NEARLY THREE YEARS ago, Andy Lifschutz left his native Oregon. Determined to establish his eponymous jewelry business in New York, he'd made a big impression here, known for giant rings with bold, slightly dangerous stones and large, gender-nonspecific pieces that maintained high drama through their size and eclectic mix of materials.

Since he's been in NYC, his designs have been picked up by the MoMA store, and he was featured in the New York Times as well as interviewed by elle.com, Dossier Journal, Harper's Bazaar, GQ, and Germany's Stylebook. He's poised to launch a collaboration with the shoe company Modern Vice, too.

Lifschutz has an even grander plan, though, and it's one that Portland still plays a very large part in. In a few short weeks he'll make the trek to Rome, the third city alongside Portland and New York where he plans to establish a small storefront, studio, and/or event space. But first he's returned—as he does every year—for a visit home, and is throwing a trunk show of his latest work. He'll be back again, of course, but this is going to be our last chance to connect with him, and his increasingly sophisticated work, for a while. The Mercury spoke to him about his grand plans after he'd just wrapped up a day of vending alongside his grandmother at the Oregon Country Fair, an event he's only missed twice in his entire life. Andy Lifschutz trunk show at Dig a Pony, 736 SE Grand, Sun July 21, 5-8 pm

MERCURY: What were the advantages, in jewelry making specifically, of relocating to New York?

ANDY LIFSCHUTZ: I wanted to establish strong relationships with suppliers and editors, and if they're not in New York they're coming there frequently. It wasn't that I couldn't have a business in Portland or that Portland's too small. It was just the best fit to pursue the agenda of growing the business to a point where I'm able to outsource certain parts of my production to people I trust—it's more important for me to concentrate on custom and new designs. In Portland you have craftspeople and real artisans, but stonecutters and casters are just working faster [in New York], and it's a lot more affordable.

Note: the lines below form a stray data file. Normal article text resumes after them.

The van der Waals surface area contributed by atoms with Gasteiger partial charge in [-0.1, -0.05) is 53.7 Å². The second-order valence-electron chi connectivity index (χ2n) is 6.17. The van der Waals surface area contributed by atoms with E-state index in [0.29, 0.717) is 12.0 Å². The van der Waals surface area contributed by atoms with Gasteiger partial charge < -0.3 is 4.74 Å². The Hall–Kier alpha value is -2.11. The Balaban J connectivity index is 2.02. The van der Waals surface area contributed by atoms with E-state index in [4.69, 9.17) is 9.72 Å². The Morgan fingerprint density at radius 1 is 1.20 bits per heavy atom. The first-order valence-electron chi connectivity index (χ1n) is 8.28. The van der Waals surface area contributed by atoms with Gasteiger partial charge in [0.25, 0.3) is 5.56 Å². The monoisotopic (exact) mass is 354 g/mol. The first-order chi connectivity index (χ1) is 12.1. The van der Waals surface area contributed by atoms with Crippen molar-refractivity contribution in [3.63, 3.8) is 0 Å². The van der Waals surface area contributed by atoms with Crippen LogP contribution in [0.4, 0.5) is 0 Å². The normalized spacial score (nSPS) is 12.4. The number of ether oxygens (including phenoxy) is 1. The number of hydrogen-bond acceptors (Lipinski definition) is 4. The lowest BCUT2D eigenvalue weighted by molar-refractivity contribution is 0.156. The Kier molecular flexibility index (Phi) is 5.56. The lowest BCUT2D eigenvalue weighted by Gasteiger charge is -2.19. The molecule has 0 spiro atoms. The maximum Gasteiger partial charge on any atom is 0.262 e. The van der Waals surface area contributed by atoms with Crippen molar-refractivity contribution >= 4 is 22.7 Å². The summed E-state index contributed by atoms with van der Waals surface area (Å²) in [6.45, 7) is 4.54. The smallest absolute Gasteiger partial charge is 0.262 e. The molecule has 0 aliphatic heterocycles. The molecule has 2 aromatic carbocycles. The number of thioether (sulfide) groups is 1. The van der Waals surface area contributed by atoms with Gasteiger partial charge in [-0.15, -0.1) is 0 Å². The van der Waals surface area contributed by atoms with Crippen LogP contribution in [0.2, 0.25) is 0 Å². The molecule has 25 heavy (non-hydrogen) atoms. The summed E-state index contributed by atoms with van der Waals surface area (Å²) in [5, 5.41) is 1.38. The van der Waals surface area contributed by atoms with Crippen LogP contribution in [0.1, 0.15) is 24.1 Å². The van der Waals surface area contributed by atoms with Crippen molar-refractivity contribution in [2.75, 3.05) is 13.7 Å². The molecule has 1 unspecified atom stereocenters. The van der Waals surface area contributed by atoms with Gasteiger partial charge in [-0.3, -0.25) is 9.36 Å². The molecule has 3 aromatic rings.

How have you evolved the jewelry itself in the past few years?

I'll start with what hasn't changed: Every piece has a well thought-out story that has elements of ancient history, craftsmanship, and emotional value. That's something I've learned: I have to be true to my art and respect myself as an artist if I'm going to grow my brand and swim with the fashion fish. If I try to do something that's for a market or trend it's not going to work.

I've [also] gotten a lot better at making pieces that are more wearable. (That's not to say that I won't go big again.)

What will you have at the trunk show?

The new Garbo line, and some new pieces I've added to my Found collection, which I launched in Portland in 2009. Those pieces, for whatever reason, always resonate well with West Coast people. I'm preparing for a couple art shows in Europe, so I've been working on a lot of explorations into how to form metal into completely abstract accents—Portland gets to see that first.

How did you decide on Rome?

I studied ancient Roman history in college and spent a lot of time living in Europe. For me it has a similar pace to Portland. In general the approach to life is laidback with lots of good food. I can also get by in Italian, I know the culture somewhat, and the heritage in terms of jewelry making is far and above anywhere else in the world.

What's your vision for moving back to Portland?

I think really it's probably about three years away—that's my goal. It's hard to leave [Portland], you know. Last year when I went back I got sick for like three weeks. My body wanted to be in Oregon. There are plenty of successful businesses in Portland that I respect and admire, and there's a lot of success happening here. I want to have my business established out further into the world and be able to bring a larger name back to Portland in a way where I'm free to do it without hesitation.